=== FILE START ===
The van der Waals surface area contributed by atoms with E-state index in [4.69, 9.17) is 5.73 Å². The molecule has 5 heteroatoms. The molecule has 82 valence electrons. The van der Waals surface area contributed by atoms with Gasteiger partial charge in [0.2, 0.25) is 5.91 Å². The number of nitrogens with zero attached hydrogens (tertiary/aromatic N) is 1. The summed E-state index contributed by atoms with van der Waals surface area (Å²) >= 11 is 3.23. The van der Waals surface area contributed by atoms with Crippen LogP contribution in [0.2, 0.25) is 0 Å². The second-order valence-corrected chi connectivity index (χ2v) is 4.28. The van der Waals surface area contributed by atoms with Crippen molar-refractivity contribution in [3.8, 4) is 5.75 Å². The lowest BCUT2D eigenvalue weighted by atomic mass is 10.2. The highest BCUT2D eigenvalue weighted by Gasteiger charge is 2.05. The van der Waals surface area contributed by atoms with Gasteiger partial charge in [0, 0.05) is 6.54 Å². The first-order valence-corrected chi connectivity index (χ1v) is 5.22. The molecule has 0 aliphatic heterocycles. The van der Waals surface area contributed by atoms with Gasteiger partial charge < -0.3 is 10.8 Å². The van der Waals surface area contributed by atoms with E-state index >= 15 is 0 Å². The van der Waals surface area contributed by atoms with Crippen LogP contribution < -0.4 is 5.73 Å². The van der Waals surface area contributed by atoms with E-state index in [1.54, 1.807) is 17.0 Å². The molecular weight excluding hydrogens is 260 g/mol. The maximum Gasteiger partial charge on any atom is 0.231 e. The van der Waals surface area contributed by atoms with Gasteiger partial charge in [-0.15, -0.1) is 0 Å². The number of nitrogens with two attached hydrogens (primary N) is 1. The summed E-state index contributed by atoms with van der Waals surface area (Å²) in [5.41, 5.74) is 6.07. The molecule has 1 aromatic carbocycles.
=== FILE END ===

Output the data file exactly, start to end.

The van der Waals surface area contributed by atoms with E-state index in [4.69, 9.17) is 5.73 Å². The molecule has 5 heteroatoms. The molecule has 82 valence electrons. The van der Waals surface area contributed by atoms with Gasteiger partial charge in [0.2, 0.25) is 5.91 Å². The number of nitrogens with zero attached hydrogens (tertiary/aromatic N) is 1. The summed E-state index contributed by atoms with van der Waals surface area (Å²) >= 11 is 3.23. The van der Waals surface area contributed by atoms with Crippen LogP contribution in [0.2, 0.25) is 0 Å². The second-order valence-corrected chi connectivity index (χ2v) is 4.28. The van der Waals surface area contributed by atoms with Crippen molar-refractivity contribution in [3.8, 4) is 5.75 Å². The lowest BCUT2D eigenvalue weighted by atomic mass is 10.2. The highest BCUT2D eigenvalue weighted by Gasteiger charge is 2.05. The van der Waals surface area contributed by atoms with Gasteiger partial charge in [0, 0.05) is 6.54 Å². The first-order valence-corrected chi connectivity index (χ1v) is 5.22. The molecule has 0 aliphatic heterocycles. The van der Waals surface area contributed by atoms with Gasteiger partial charge < -0.3 is 10.8 Å². The van der Waals surface area contributed by atoms with E-state index >= 15 is 0 Å². The van der Waals surface area contributed by atoms with Crippen LogP contribution < -0.4 is 5.73 Å². The van der Waals surface area contributed by atoms with E-state index in [1.54, 1.807) is 17.0 Å². The molecular weight excluding hydrogens is 260 g/mol. The maximum Gasteiger partial charge on any atom is 0.231 e. The van der Waals surface area contributed by atoms with Gasteiger partial charge in [-0.15, -0.1) is 0 Å². The number of nitrogens with two attached hydrogens (primary N) is 1. The summed E-state index contributed by atoms with van der Waals surface area (Å²) in [5.41, 5.74) is 6.07. The molecule has 1 aromatic carbocycles.